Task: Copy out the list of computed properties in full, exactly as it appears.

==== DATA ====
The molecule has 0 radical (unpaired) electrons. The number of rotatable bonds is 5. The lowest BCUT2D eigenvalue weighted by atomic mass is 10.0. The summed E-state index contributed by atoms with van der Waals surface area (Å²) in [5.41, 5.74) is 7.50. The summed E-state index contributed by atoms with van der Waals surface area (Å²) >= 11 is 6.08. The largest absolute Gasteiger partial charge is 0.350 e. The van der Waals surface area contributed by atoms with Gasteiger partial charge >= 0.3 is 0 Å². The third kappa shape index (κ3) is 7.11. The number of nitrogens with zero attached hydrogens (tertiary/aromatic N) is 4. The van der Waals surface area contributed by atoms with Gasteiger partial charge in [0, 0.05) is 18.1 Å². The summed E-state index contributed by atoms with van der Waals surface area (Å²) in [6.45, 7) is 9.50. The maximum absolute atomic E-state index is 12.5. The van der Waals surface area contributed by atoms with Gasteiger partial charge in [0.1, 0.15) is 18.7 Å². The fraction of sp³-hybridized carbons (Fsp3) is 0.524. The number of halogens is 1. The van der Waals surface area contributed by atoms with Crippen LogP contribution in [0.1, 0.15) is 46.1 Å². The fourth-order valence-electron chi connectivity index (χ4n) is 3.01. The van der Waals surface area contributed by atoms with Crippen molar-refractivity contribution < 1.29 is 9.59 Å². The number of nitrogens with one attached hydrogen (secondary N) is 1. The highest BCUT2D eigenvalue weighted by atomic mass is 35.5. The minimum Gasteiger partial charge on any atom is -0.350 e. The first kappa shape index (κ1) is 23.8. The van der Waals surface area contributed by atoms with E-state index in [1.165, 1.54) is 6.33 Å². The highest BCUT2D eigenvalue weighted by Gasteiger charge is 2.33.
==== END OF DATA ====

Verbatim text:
The molecule has 0 radical (unpaired) electrons. The number of rotatable bonds is 5. The lowest BCUT2D eigenvalue weighted by atomic mass is 10.0. The summed E-state index contributed by atoms with van der Waals surface area (Å²) in [5.41, 5.74) is 7.50. The summed E-state index contributed by atoms with van der Waals surface area (Å²) >= 11 is 6.08. The largest absolute Gasteiger partial charge is 0.350 e. The van der Waals surface area contributed by atoms with Gasteiger partial charge >= 0.3 is 0 Å². The third kappa shape index (κ3) is 7.11. The number of nitrogens with zero attached hydrogens (tertiary/aromatic N) is 4. The van der Waals surface area contributed by atoms with Gasteiger partial charge in [0, 0.05) is 18.1 Å². The summed E-state index contributed by atoms with van der Waals surface area (Å²) in [6.45, 7) is 9.50. The maximum absolute atomic E-state index is 12.5. The van der Waals surface area contributed by atoms with Gasteiger partial charge in [0.1, 0.15) is 18.7 Å². The fraction of sp³-hybridized carbons (Fsp3) is 0.524. The number of halogens is 1. The van der Waals surface area contributed by atoms with Crippen LogP contribution in [0.1, 0.15) is 46.1 Å². The fourth-order valence-electron chi connectivity index (χ4n) is 3.01. The van der Waals surface area contributed by atoms with Crippen molar-refractivity contribution < 1.29 is 9.59 Å². The number of nitrogens with one attached hydrogen (secondary N) is 1. The highest BCUT2D eigenvalue weighted by atomic mass is 35.5. The minimum Gasteiger partial charge on any atom is -0.350 e. The first kappa shape index (κ1) is 23.8. The van der Waals surface area contributed by atoms with E-state index in [1.165, 1.54) is 6.33 Å². The highest BCUT2D eigenvalue weighted by Gasteiger charge is 2.33.